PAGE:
Digital technology has enabled the proliferation of many niche markets and communities in the entertainment world--the Long Tail Effect. Will the notion of popular culture eventually cease to mean anything? Do you agree with the observation, paraphrasing Andy Warhol, that in the future, everyone will be famous to fifteen people?
PARTICIPATING AUTHORS: GILES SLADE / MCKENZIE WARK
Giles Slade is an independent scholar and freelance writer and author of Made to Break: Technology and Obsolescence in America
To start with, take the premise of this question which derives from the phrase "the long tail" invented in October, 2004 by Chris Anderson of WIRED magazine. The phrase describes the marketing phenonomenon of a range, family or an extended line of products that have relatively low sales volumes, but that collectively make up a market share that rivals or exceeds bestsellers and blockbusters if the distribution channel--not a mortar and brick store--is large enough. They can do this because there are now more niche markets than there are mainstream ones and this trend will continue in the future.
To my mind, the increasing segmentation of the market that Anderson describes has many correlates in the field of information distribution which is essential to the process of making fame or celebrity. This is the second part of your question. But that question seems contentious and overly cute since we crave both fame and the famous and are not going to give those things up any time soon.
To take Mr. Anderson himself as an example, he is popularizing an idea that applies across market segmentations or niches. Most people would find the conceptual map he is offering useful in order to live more effectively in our odd modern world. So, what he has done is read and understood the relevance of some original but fairly obscure research by Erik Brynjolfsson, Jeffrey Hu, and Michael D. Smith in 2003. It was these men who abstracted the phenomenon that would become know as "the long tail" from a mass of segmented or niche datum.
Cleverly, Anderson marketed and re-marketed information about this trend in highly effective ways...First he invented a memorable catchphrase unknown to Brynjolfsson, Hu, and Smith using it as the title of his initial essay in WIRED magazine. Then, Anderson began a series of successful talks about the subject that created demand among a growing number of niche markets. Finally, in 2006 Hyperion published his book length essay The Long Tail: Why the Future of Business is Selling Less of More (2006) to satisfy the demand Anderson himself had created.
By analysing data from a variety of separate fields, and then turning it into information and marketing that across a broad range of demographic interest groups by deploying a variety of formats directed towards decreasingly specific and increasingly general audiences, Chris Anderson has turned himself into a recognizable "author brand" known these days to far more than fifteen people. His specialized kind of fame will last a bit longer, I expect, than Warhol's fifteen minutes, since his popularization concerns an essential characteristic of our age. More to the point, however, is the irony that ever increasing specialization and segmentation creates greater and greater demand for generalization. This is the most relevant point for the changes that will occur in our concept of fame in the near future. People will achieve fame, celebrity or notoriety quickly in direct proportion to their ability to perceive and convey a meaningful pattern that makes sense of the tidal waves of separate information, products and experiences that will continue to beat down on our collective consciousness through increasingly intrusive and segmented media channels. Chris Anderson is one of the first of this new group of "pattern gurus" who make the vicissitudes of our polar inertia intelligible to us.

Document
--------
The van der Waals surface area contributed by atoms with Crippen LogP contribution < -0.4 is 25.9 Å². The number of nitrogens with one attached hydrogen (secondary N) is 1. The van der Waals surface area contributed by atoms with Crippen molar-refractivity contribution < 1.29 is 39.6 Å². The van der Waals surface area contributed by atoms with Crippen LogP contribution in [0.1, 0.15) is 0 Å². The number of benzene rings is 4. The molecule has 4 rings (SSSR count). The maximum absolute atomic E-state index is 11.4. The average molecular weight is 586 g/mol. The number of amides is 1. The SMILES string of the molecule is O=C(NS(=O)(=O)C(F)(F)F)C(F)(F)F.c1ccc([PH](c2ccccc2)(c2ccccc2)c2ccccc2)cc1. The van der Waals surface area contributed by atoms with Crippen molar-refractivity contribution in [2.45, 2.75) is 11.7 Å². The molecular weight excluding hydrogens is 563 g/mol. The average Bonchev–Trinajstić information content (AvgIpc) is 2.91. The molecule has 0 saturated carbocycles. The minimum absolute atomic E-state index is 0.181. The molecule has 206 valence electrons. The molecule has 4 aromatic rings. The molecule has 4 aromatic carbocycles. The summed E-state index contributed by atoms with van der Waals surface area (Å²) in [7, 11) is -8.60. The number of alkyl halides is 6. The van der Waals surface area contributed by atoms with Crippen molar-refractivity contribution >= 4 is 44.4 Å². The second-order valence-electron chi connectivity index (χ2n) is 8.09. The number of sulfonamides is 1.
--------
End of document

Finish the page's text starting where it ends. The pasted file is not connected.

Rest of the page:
McKenzie Wark is Associate Professor of Cultural and Media Studies at Lang College, New School University. He is the author of several books, most recently Dispositions, The Hacker's Manifesto, and the forthcoming Gamer Theory (April 2007)
One of the paradoxes of network communication is that while it allows lots of obscure tastes to flourish, it also seems to do the reverse as well. In the network, the "big names" in any given field only get bigger. So what we have is a few stars who lots of people know, and lots and lots of small audiences for this, that and the other. There's a hollowing out of the middle. Some, like the new media analyst Clay Shirky think this is a "power law distribution". It's hard to explain. What may happen is that when people go off and explore their tastes in, say, North Korean gymnastic music, they find that they have few people with whom this can be a culture in common. So, to compensate, they also pay attention to whatever it is that everyone else pays attention to. So for example while I can name a lot of obscure media theorists, I also know who Paris Hilton is, and in many contexts I may choose to talk about Paris rather than some philosopher from Paris. In the blogosphere these phenomena are related. I may choose to get my opinion fix for the day from some obscure blog that reflects my particular foibles, but that blog is probably talking about Barack Obama just like everybody else.